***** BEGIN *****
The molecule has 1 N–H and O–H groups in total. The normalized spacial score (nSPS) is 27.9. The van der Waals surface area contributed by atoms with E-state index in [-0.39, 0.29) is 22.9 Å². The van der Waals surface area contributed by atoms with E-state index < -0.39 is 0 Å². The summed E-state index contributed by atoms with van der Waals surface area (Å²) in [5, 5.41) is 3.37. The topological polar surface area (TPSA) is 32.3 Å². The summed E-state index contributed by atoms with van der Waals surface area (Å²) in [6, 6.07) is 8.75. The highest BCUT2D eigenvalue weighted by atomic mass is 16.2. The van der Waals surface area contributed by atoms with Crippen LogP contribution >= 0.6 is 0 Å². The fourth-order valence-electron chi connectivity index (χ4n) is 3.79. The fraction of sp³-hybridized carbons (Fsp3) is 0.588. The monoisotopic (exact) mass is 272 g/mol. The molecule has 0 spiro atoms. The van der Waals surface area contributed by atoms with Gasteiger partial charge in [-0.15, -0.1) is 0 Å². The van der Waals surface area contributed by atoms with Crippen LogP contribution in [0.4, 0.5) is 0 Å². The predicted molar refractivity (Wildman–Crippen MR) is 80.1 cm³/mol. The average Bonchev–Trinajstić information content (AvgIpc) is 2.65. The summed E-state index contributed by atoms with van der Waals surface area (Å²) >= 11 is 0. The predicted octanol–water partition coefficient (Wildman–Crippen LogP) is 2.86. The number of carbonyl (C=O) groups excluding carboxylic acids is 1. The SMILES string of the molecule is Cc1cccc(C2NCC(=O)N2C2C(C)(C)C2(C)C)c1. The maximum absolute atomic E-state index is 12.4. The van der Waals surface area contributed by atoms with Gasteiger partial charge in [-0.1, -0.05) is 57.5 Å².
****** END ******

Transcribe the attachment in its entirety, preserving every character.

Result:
The molecule has 1 N–H and O–H groups in total. The normalized spacial score (nSPS) is 27.9. The van der Waals surface area contributed by atoms with E-state index in [-0.39, 0.29) is 22.9 Å². The van der Waals surface area contributed by atoms with E-state index < -0.39 is 0 Å². The summed E-state index contributed by atoms with van der Waals surface area (Å²) in [5, 5.41) is 3.37. The topological polar surface area (TPSA) is 32.3 Å². The summed E-state index contributed by atoms with van der Waals surface area (Å²) in [6, 6.07) is 8.75. The highest BCUT2D eigenvalue weighted by atomic mass is 16.2. The van der Waals surface area contributed by atoms with Crippen LogP contribution >= 0.6 is 0 Å². The fourth-order valence-electron chi connectivity index (χ4n) is 3.79. The fraction of sp³-hybridized carbons (Fsp3) is 0.588. The monoisotopic (exact) mass is 272 g/mol. The molecule has 0 spiro atoms. The van der Waals surface area contributed by atoms with Gasteiger partial charge in [-0.15, -0.1) is 0 Å². The van der Waals surface area contributed by atoms with Crippen LogP contribution in [0.4, 0.5) is 0 Å². The predicted molar refractivity (Wildman–Crippen MR) is 80.1 cm³/mol. The average Bonchev–Trinajstić information content (AvgIpc) is 2.65. The summed E-state index contributed by atoms with van der Waals surface area (Å²) >= 11 is 0. The predicted octanol–water partition coefficient (Wildman–Crippen LogP) is 2.86. The number of carbonyl (C=O) groups excluding carboxylic acids is 1. The SMILES string of the molecule is Cc1cccc(C2NCC(=O)N2C2C(C)(C)C2(C)C)c1. The maximum absolute atomic E-state index is 12.4. The van der Waals surface area contributed by atoms with Gasteiger partial charge in [-0.1, -0.05) is 57.5 Å².